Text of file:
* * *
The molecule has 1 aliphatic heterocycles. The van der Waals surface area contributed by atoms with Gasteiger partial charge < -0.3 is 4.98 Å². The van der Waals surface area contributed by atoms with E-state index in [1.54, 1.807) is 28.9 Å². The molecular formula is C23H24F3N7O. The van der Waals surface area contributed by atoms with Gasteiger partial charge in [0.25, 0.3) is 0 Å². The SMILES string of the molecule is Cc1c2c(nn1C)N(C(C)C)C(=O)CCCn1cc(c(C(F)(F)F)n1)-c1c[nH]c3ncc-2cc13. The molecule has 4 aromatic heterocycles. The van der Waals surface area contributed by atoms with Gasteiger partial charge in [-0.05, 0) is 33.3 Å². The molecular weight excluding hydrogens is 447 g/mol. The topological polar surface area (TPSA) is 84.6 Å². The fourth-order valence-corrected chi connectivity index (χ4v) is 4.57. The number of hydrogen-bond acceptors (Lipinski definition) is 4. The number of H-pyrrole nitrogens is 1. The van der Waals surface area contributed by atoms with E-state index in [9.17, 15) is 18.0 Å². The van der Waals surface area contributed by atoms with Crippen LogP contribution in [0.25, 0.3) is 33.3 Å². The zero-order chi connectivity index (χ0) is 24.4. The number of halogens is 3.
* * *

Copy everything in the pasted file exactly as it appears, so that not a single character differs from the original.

The molecule has 1 aliphatic heterocycles. The van der Waals surface area contributed by atoms with Gasteiger partial charge < -0.3 is 4.98 Å². The van der Waals surface area contributed by atoms with E-state index in [1.54, 1.807) is 28.9 Å². The molecular formula is C23H24F3N7O. The van der Waals surface area contributed by atoms with Gasteiger partial charge in [0.25, 0.3) is 0 Å². The SMILES string of the molecule is Cc1c2c(nn1C)N(C(C)C)C(=O)CCCn1cc(c(C(F)(F)F)n1)-c1c[nH]c3ncc-2cc13. The molecule has 4 aromatic heterocycles. The van der Waals surface area contributed by atoms with Gasteiger partial charge in [-0.05, 0) is 33.3 Å². The molecular weight excluding hydrogens is 447 g/mol. The topological polar surface area (TPSA) is 84.6 Å². The fourth-order valence-corrected chi connectivity index (χ4v) is 4.57. The number of hydrogen-bond acceptors (Lipinski definition) is 4. The number of H-pyrrole nitrogens is 1. The van der Waals surface area contributed by atoms with E-state index in [9.17, 15) is 18.0 Å². The van der Waals surface area contributed by atoms with Crippen LogP contribution in [0.25, 0.3) is 33.3 Å². The zero-order chi connectivity index (χ0) is 24.4. The number of halogens is 3.